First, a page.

A few months ago I tweeted a prediction for the upcoming film, Whiplash.
“#Whiplash…Full Metal Jacket for musicians.’
After seeing the film yesterday, boy was I right! Whiplash is a marathon of a movie, demanding as much stamina from its audience as from its characters, “rushing” and “dragging” the viewer through exhilarating sequences of endurance.
We meet Andrew (the impressive Miles Teller), an aspiring jazz drummer and first-year student at the prestigious Schaffer Conservatory in New York. A chance encounter with Terrance Fletcher, a snarling, terrifying and vitriolic jazz band conductor played with brutish physicality by J.K. Simmons, Andrew is enlisted into the music school’s competition jazz orchestra. With the menace and discipline of a drill sergeant, Fletcher rules the practice room with an iron fist, repeating the oft-told story of Charlie Parker being hurled with a cymbal- a mantra which excuses his bullying behaviour in the search for musical perfection.
From the very first band session, Andrew is thrown into the firing line, coming face to face with Fletcher’s verbal sadism. Intimidating and shocking, Fletcher employs whatever is necessary to get the best out of his band. Simmons excels, a human fireball scorching wherever his dangerous gaze lands or whatever his pitch-perfect ear for jazz hears. Driven to the edge, Andrew assimilates the rage of the band room into his playing, drumming all hours of the day and leaving the distraction of human relationships behind. Teller is wondrous: his eyes darkening; his baby-face hardening as he becomes closer and closer to his goal: to be the greatest.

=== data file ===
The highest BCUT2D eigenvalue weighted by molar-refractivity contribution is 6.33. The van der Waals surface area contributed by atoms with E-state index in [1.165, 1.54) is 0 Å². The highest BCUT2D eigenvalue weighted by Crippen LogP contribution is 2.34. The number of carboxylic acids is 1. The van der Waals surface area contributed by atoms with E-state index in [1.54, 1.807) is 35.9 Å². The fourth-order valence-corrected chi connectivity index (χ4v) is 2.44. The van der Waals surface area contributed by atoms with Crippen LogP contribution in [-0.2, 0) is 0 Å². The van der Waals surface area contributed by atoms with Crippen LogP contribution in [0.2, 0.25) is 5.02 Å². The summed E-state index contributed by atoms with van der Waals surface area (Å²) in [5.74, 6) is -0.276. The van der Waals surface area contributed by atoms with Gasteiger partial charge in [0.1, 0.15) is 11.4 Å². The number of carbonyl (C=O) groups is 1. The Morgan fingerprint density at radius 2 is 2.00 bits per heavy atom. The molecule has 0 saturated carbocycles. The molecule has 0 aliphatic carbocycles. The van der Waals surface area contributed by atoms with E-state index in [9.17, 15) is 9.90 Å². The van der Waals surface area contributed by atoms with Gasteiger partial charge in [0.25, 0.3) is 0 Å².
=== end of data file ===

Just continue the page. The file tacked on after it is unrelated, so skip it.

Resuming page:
The third star of the film is undoubtedly the music. Usually derided, the jazz (including the titular ‘Whiplash’) is quick with vitality and accomplishment, expressive with passion yet deceptive in its rigidity. To many, jazz is without structure or purpose, but the thumping beat of Teller’s drumming volumizes the discipline and musicianship- and the blood, sweat and tears that can go into even the most languid of pieces. Scenes in which Andrew continues to drum, even as his hands are red with blood are stomach-churning to watch: the musician movie equivalent of Rocky getting back up again.
Embellished from a short film made by the director, Damien Chazelle, Whiplash is a snappy, spiky and ultimately scary story about the search for excellence and those who will go the furthest to reach it. J.K. Simmons is glory-bound with his villainous portrayal of an ‘ends justify the means’ mentality whilst Miles Teller’s transformation as an innocent protégé into a recklessly ambitious recluse deserves equal praise. The last fifteen minutes is a crazy, rip-roaring ride of unspoken emotion played through music which will leave you wobbly-kneed in its conclusion.